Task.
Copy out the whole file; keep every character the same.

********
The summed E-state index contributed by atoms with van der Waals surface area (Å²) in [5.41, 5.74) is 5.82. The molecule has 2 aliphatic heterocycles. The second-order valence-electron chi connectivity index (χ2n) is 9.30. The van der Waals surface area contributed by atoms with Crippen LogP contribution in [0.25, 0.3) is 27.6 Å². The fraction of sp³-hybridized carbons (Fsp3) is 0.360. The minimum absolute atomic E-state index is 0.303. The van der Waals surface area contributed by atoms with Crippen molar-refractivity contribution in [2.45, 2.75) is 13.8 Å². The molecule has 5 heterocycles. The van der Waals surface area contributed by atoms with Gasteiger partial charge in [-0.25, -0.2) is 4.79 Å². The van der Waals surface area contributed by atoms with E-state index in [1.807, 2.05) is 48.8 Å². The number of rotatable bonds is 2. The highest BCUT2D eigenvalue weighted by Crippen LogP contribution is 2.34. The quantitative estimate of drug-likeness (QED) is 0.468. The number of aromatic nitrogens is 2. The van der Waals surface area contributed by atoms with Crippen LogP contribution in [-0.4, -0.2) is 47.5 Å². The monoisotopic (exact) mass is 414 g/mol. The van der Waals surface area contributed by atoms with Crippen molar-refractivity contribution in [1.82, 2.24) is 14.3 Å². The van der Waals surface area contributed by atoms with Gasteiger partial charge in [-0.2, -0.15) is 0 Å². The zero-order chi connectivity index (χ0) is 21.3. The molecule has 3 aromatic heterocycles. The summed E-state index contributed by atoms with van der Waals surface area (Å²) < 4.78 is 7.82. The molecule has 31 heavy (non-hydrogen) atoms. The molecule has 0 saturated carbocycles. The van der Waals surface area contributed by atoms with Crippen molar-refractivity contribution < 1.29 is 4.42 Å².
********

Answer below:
The summed E-state index contributed by atoms with van der Waals surface area (Å²) in [5.41, 5.74) is 5.82. The molecule has 2 aliphatic heterocycles. The second-order valence-electron chi connectivity index (χ2n) is 9.30. The van der Waals surface area contributed by atoms with Crippen LogP contribution in [0.25, 0.3) is 27.6 Å². The fraction of sp³-hybridized carbons (Fsp3) is 0.360. The minimum absolute atomic E-state index is 0.303. The van der Waals surface area contributed by atoms with Crippen molar-refractivity contribution in [2.45, 2.75) is 13.8 Å². The molecule has 5 heterocycles. The van der Waals surface area contributed by atoms with Gasteiger partial charge in [-0.25, -0.2) is 4.79 Å². The van der Waals surface area contributed by atoms with E-state index in [1.807, 2.05) is 48.8 Å². The number of rotatable bonds is 2. The highest BCUT2D eigenvalue weighted by Crippen LogP contribution is 2.34. The quantitative estimate of drug-likeness (QED) is 0.468. The number of aromatic nitrogens is 2. The van der Waals surface area contributed by atoms with Crippen LogP contribution in [-0.4, -0.2) is 47.5 Å². The monoisotopic (exact) mass is 414 g/mol. The van der Waals surface area contributed by atoms with Crippen molar-refractivity contribution in [1.82, 2.24) is 14.3 Å². The van der Waals surface area contributed by atoms with Gasteiger partial charge in [-0.2, -0.15) is 0 Å². The zero-order chi connectivity index (χ0) is 21.3. The molecule has 3 aromatic heterocycles. The summed E-state index contributed by atoms with van der Waals surface area (Å²) < 4.78 is 7.82. The molecule has 31 heavy (non-hydrogen) atoms. The molecule has 0 saturated carbocycles. The van der Waals surface area contributed by atoms with Crippen molar-refractivity contribution < 1.29 is 4.42 Å².